PASSAGE NOTES 21/9/16: Unlike the solid mass of the passing ships, Ātea rolls like a super-sized balloon tumbling haphazardly on a disturbed lake. I took Braca to an entertainment park in Langkawi and paid $5 for 15 minutes to tumble about on the inside of a human-size plastic bubble in an artificial lake and at that was more than enough time to frazzle the brain. Ātea provides us that same bubble to do our somersaults and cartwheels in 24-hours a day without an exit option.
While the sailing had been easy, a downwind run meant that the boat constantly rolled from side to side, knocking us about like a handful of dice mid-roll. The wind remained a constant 20-25 knots for the duration of the trip, but the big waves that defined the first four days settled into lazy rolling seas. Regardless of this shift, we spent our days like trapped animals at the zoo.
PASSAGE NOTES 15/9/16: We stand with all four limbs spread, the four of us as long-legged giraffes taking a drink at the watering hole; we piss like starfish in strong current, limbs splayed and grasping onto any surface that’ll hold; we sleep like small lizards latched onto a cement wall, fingers and toes seized in a death-grip on each corner of the bed. We somehow manage to cook on a swinging stove with bouncing pots and open the fridge with juggling skills honed to catch Tupperware as it tumbles out the door. In this undulating chaos, the kids, as always, seem unperturbed.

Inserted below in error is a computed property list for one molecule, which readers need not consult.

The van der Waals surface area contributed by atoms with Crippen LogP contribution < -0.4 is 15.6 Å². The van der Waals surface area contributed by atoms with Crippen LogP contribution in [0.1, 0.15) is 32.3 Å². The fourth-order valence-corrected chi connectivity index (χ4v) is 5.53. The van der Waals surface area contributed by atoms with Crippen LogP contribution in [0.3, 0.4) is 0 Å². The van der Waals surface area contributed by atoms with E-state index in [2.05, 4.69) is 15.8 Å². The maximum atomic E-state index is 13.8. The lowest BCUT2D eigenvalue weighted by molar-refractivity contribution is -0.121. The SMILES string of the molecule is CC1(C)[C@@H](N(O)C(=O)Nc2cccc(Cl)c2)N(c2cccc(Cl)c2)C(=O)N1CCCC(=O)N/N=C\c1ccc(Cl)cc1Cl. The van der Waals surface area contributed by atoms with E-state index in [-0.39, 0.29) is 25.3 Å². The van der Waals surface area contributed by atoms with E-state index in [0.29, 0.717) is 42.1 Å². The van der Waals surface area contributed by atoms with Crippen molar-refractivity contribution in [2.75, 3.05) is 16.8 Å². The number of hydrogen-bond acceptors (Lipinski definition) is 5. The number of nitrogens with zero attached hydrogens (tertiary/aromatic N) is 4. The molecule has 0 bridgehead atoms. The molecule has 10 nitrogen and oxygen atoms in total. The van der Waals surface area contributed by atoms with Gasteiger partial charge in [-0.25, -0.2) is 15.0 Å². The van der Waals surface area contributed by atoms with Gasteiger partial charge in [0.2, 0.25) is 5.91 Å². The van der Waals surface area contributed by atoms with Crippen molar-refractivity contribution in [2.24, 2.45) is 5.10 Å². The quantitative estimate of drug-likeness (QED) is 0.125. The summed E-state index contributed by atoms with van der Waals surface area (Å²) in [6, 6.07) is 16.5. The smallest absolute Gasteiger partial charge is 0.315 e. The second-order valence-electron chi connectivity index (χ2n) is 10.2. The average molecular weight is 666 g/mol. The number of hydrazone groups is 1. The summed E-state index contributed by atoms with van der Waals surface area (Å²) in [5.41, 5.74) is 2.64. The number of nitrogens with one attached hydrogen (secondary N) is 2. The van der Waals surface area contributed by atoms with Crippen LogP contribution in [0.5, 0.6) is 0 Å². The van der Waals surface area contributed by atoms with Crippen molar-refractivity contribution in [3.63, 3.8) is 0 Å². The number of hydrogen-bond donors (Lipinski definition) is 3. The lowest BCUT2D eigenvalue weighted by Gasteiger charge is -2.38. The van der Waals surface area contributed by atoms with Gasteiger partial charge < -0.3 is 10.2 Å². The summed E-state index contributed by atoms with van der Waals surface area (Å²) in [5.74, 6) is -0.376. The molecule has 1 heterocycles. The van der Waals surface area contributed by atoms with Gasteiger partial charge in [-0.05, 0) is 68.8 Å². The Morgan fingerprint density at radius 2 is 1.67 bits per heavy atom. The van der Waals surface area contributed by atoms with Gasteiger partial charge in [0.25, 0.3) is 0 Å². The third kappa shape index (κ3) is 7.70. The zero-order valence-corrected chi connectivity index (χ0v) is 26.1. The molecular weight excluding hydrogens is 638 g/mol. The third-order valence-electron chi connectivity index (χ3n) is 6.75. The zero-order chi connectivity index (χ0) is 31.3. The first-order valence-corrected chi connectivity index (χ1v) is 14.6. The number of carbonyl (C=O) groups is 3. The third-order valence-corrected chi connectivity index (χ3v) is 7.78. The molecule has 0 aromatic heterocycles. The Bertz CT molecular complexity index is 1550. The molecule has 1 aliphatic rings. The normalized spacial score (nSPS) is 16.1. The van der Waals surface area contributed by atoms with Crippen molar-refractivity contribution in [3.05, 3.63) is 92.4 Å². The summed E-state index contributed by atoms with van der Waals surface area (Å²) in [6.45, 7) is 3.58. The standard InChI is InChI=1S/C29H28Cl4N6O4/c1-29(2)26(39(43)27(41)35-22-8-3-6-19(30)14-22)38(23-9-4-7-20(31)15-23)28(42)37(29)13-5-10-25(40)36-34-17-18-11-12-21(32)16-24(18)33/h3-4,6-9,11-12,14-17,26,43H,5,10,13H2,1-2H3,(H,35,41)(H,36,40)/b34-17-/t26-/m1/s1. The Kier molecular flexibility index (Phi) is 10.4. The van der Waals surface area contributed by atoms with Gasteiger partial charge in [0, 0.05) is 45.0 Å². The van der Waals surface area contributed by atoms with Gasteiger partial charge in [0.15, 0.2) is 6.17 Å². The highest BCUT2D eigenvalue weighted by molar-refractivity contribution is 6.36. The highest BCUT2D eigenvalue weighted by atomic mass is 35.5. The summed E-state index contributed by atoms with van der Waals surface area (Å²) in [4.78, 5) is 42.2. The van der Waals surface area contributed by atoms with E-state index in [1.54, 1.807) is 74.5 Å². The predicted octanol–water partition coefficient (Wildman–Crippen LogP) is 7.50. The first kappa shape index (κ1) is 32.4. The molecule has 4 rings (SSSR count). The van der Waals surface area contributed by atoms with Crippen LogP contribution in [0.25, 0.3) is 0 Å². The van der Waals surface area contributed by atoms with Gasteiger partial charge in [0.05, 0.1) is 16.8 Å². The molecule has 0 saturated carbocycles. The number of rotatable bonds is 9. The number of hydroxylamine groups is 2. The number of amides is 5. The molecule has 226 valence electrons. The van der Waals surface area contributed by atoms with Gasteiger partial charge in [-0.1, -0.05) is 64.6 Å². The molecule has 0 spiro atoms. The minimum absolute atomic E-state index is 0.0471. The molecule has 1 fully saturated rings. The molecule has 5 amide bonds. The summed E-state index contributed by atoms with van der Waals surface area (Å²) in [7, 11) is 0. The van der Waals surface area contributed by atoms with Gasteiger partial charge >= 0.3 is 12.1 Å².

Again and again the children remind me of the value of living in the moment; regardless of living on the back of a bucking bull, life through two- and four-year old eyes is pretty good out on the high seas.
A change on Ātea is the ability to communicate with the outside world with ease. Due to our need for emergency cover for Braca’s diabetes and an appreciation of the complexities of the Indian Ocean weather patterns, we finally decided that a satellite phone was justified. In previous years, John would sit hunched over the long-range radio with ears strained to catch the best signal through atmospheric static and hiss. Our batteries drained as we tried to connect again and again, myself at the helm for the duration as the radio sent our autopilot in circles. Sending a single email used to be a task to consume everyone for the whole morning. Now, at the click of a button, we can send a few emails and download the weather charts, with a computer-optimized route taking the weather variance into account. Reams of data appear predicting our course, speed, position and weather for days in advance. And yet, we are more accustomed to the time trusted mariners laws. Despite computerized weather predictions, our departure date from Cocos was determined by the availability of fresh eggs at the local store. Despite the daily digital updates of subtle wind variances, our track was largely known to us months in advance, and set by historical averages and sailing ship passage notes contained in Admiralty Pilot Charts.